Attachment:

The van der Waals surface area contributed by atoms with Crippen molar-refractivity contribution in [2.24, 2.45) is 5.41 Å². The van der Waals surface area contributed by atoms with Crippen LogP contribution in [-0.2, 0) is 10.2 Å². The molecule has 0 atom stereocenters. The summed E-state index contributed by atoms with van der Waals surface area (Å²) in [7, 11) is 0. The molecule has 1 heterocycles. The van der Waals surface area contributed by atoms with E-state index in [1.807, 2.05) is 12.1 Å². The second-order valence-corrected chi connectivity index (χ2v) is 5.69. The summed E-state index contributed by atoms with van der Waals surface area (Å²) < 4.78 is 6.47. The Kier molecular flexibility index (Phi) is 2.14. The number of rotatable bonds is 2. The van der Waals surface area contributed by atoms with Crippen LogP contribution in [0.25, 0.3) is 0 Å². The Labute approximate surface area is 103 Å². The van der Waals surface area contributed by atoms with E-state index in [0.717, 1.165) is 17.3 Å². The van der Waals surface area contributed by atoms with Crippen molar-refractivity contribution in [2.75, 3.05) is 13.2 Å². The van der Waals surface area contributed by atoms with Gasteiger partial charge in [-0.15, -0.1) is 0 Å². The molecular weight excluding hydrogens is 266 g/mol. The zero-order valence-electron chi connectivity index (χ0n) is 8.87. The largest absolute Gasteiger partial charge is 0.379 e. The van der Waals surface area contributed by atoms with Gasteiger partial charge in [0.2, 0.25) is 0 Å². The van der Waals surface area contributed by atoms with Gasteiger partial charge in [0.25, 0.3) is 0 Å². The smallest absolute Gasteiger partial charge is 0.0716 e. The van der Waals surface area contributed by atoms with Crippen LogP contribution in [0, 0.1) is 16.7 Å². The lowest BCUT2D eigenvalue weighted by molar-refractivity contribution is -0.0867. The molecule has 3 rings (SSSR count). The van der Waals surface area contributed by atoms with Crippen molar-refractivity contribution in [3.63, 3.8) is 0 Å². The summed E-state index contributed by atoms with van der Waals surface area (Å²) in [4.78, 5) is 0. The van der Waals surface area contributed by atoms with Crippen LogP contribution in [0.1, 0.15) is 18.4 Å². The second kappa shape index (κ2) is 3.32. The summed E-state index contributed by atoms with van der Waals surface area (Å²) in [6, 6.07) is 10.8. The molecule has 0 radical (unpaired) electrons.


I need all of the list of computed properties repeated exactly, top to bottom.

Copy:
The van der Waals surface area contributed by atoms with Crippen molar-refractivity contribution in [2.24, 2.45) is 5.41 Å². The van der Waals surface area contributed by atoms with Crippen LogP contribution in [-0.2, 0) is 10.2 Å². The molecule has 0 atom stereocenters. The summed E-state index contributed by atoms with van der Waals surface area (Å²) in [7, 11) is 0. The molecule has 1 heterocycles. The van der Waals surface area contributed by atoms with E-state index in [1.807, 2.05) is 12.1 Å². The second-order valence-corrected chi connectivity index (χ2v) is 5.69. The summed E-state index contributed by atoms with van der Waals surface area (Å²) < 4.78 is 6.47. The Kier molecular flexibility index (Phi) is 2.14. The number of rotatable bonds is 2. The van der Waals surface area contributed by atoms with Crippen LogP contribution in [0.25, 0.3) is 0 Å². The Labute approximate surface area is 103 Å². The van der Waals surface area contributed by atoms with E-state index in [0.717, 1.165) is 17.3 Å². The van der Waals surface area contributed by atoms with Crippen molar-refractivity contribution in [2.75, 3.05) is 13.2 Å². The van der Waals surface area contributed by atoms with Gasteiger partial charge in [-0.15, -0.1) is 0 Å². The molecular weight excluding hydrogens is 266 g/mol. The zero-order valence-electron chi connectivity index (χ0n) is 8.87. The largest absolute Gasteiger partial charge is 0.379 e. The van der Waals surface area contributed by atoms with Gasteiger partial charge in [0.2, 0.25) is 0 Å². The van der Waals surface area contributed by atoms with Gasteiger partial charge in [0.25, 0.3) is 0 Å². The smallest absolute Gasteiger partial charge is 0.0716 e. The van der Waals surface area contributed by atoms with Crippen LogP contribution in [0, 0.1) is 16.7 Å². The lowest BCUT2D eigenvalue weighted by molar-refractivity contribution is -0.0867. The molecule has 3 rings (SSSR count). The van der Waals surface area contributed by atoms with Crippen molar-refractivity contribution in [3.63, 3.8) is 0 Å². The summed E-state index contributed by atoms with van der Waals surface area (Å²) in [4.78, 5) is 0. The van der Waals surface area contributed by atoms with Crippen LogP contribution in [0.1, 0.15) is 18.4 Å². The second kappa shape index (κ2) is 3.32. The summed E-state index contributed by atoms with van der Waals surface area (Å²) in [6, 6.07) is 10.8. The molecule has 0 radical (unpaired) electrons.